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Saudi Arabia will raise oil production next month: energy minister Falih

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Falih touts Saudi spare capacity in taming volatility

Says kingdom's swing producer role vital

Does not address Khashoggi controversy

New Delhi — Oil prices would be "easily in the three-digit range" without Saudi Arabia's spare production capacity serving as a cushion for the market, energy minister Khalid al-Falih said Monday.

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"We expect and demand that Saudi Arabia's efforts be acknowledged," Falih said at the India Energy Forum by CERAWeek in New Delhi. "These supply disruptions need a shock absorber. The shock absorber has been to a large part Saudi Arabia."

He later told reporters on the sidelines that Saudi Arabia, which is currently producing about 10.7 million b/d, would raise its crude production next month. US sanctions on Iran go into effect November 5.

The kingdom has faced accusations by the US for not producing enough oil to bring down prices, and tensions between the two countries ratcheted up over the weekend over the disappearance and alleged murder of Saudi dissident and writer Jamal Khashoggi.

US President Donald Trump said Saudi Arabia could "face severe punishment" if it was proven Khashoggi had been killed inside the kingdom's consulate in Istanbul, prompting Saudi Arabia, the world's largest crude exporter, to warn that it would "respond with greater action," noting its "influential and vital role in the global economy."

Falih did not address the controversy in his comments Monday. But he said Saudi Arabia has invested "tens of billions" of dollars to build its spare production capacity.

"Given the disruptions that have taken place, oil would be easily in the three-digit range had it not been for the extra efforts the kingdom had done," Falih said. "Saudi Arabia has proactively, deliberately and responsibly invested in its spare capacity."

The minister has said Saudi Arabia can produce 12 million b/d at will, and with current production around 10.7 million b/d, that leaves about 1.3 million b/d of spare capacity.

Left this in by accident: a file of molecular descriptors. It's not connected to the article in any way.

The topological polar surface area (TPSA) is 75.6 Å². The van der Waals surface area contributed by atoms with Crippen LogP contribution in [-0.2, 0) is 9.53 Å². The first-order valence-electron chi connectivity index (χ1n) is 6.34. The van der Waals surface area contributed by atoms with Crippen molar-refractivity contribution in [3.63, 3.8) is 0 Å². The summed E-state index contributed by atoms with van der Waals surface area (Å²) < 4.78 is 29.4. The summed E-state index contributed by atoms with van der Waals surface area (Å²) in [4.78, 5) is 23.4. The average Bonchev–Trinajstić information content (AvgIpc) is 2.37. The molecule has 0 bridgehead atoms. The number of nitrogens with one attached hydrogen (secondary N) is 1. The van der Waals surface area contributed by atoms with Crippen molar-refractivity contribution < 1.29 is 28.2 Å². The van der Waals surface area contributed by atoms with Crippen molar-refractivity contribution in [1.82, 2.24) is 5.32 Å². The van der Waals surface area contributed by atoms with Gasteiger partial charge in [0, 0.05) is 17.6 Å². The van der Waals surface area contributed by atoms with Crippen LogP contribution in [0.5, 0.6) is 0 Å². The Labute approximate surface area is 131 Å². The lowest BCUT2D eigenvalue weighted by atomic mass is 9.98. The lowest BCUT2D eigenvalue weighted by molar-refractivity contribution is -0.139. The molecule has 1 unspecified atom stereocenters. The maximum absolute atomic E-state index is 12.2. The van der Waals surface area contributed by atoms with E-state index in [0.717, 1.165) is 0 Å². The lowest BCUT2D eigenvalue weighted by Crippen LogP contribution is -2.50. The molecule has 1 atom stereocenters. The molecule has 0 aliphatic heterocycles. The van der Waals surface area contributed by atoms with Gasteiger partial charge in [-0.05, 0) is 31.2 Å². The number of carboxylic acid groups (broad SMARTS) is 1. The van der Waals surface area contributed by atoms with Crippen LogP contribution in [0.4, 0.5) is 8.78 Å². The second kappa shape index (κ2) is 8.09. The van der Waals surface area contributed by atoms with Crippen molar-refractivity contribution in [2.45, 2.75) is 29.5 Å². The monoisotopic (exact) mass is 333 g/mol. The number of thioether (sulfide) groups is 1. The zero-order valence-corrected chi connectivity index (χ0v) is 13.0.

He said Saudi Arabia would act as "the central bank of the oil market" to help keep supply and demand in balance.

Saudi Arabia has never reported higher production across an entire month than 10.72 million b/d in November 2016, according to OPEC records.


Falih pledged his country's "full commitment to meeting India's oil demand" and said he wanted to reassure consumers that any supply shortfall would be met, though current fundamentals were in balance.

"We are in close contact with all major consumers to seek their views and listen to their concerns and take those into consideration as we set the kingdom's energy policy and discuss it with our partners in OPEC and outside of OPEC," he said, adding that he had met with Indian Prime Minister Narendra Modi and oil minister Dharmendra Pradhan earlier Monday.

"I want to assure you of our commitment to supply your energy needs, especially oil, and more broadly to promote market stability and to offset any market shortfall," Falih added.

OPEC and 10 non-OPEC partners, including Russia, agreed June 23 in Vienna to boost output by a combined 1 million b/d to offset any coming losses from US sanctions on Iran, which go into force November 5, and Venezuela's continued decline.

OPEC Secretary General Mohammed Barkindo last week acknowledged that he had received a letter from India, one of the world's top importers, expressing "discomfort" over the current oil market.

Prices have hovered near four-year highs in recent weeks, over fears that OPEC would not be able to keep the market supplied.

"As one of our major consuming countries, of which we have an official energy dialog, it was also a concern for us getting this feedback from India," Barkindo said in London.

Falih also warned about peak demand theories drawing investment away from oil, noting that electric vehicles currently only displace 30,000 b/d of oil consumption. He said Saudi Arabia was continuing to invest in its production capacity, seeing oil remaining the dominant energy source for decades to come, as demand continues to rise, particularly in the developing world.

"Had we not built spare capacity, imagine the tight spot we would be in today, not being able to meet rising demand," he said.

--Herman Wang,

--Sambit Mohanty,

--Ratnajyoti Dutta,

--Edited by Jonathan Dart,